"The power cuts reach 8 hours in a day, sometimes reaching 24 hours", "It's like hell. We cannot sleep because of the high heat", "We are living and dying in the dark". These are common sentences that can be heard in Yemenis’ everyday conversation. 

"When you see that they attack electricity stations, power lines as well as power stations and also blockade the oil industry and the oil imports that is so necessary for the electricity production in Yemen, one of the major reasons behind this is that they want to break Yemen's spirit. These are attacks that no longer target military goods, equipment, or soldiers of the Yemeni Republic."

Brecht Jonkers, Historian and Journalist

Over 5,000 transmission lines, power stations destroyed by Saudi Coalition

Power outages have left almost all major cities in the dark since the onset of the war in 2015. The Saudi-led coalition has destroyed many transmission lines, power stations, and other electricity facilities crippling the country’s critical centers.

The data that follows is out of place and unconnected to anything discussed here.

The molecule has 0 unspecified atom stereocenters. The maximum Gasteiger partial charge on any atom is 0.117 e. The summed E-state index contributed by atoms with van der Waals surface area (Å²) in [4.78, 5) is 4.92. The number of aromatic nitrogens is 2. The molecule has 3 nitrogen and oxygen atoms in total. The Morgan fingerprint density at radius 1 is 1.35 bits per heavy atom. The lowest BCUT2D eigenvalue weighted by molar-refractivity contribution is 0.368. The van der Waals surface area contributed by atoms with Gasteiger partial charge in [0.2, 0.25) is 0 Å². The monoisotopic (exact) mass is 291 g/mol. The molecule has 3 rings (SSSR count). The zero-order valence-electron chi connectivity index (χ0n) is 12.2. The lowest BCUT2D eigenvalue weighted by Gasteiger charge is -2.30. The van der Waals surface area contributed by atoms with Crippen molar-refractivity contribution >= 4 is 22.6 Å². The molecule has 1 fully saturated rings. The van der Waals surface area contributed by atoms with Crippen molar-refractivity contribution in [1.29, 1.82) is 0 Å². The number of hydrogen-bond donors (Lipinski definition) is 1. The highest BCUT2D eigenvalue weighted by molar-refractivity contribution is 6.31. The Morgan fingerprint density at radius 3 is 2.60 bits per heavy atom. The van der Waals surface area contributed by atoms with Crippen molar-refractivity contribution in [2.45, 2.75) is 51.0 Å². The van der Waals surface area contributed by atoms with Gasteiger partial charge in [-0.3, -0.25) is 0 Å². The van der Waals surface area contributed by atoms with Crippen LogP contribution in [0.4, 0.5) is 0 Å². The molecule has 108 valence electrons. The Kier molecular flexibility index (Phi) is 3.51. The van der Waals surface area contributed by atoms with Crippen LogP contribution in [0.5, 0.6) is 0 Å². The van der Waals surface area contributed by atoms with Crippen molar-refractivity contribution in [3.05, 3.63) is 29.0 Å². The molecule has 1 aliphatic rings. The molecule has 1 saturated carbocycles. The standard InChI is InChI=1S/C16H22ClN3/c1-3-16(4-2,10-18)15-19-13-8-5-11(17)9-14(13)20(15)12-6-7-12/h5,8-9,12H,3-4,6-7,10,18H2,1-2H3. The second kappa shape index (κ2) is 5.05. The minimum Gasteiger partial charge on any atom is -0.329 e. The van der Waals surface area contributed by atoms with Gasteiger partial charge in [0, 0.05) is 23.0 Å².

Yemen’s Ministry of Electricity says, “The coalition has targeted more than 5,000 power stations and other pieces of critical energy infrastructure, most of them away from any fighting or military site.”  According to the ministry, “Ninety percent of the total Yemeni population is living without electricity.”

"There have been several reports already that there are a lot of health centers - some say that about the majority of health centers and hospitals in Yemen have been shut down due to a lack of power and due to a lack of fuel necessary to fuel their generators.

The same goes for institutions such as oxygen factories, factories that produce necessary oxygen tanks and oxygen machinery and equipment in order to keep people alive during life-saving surgery."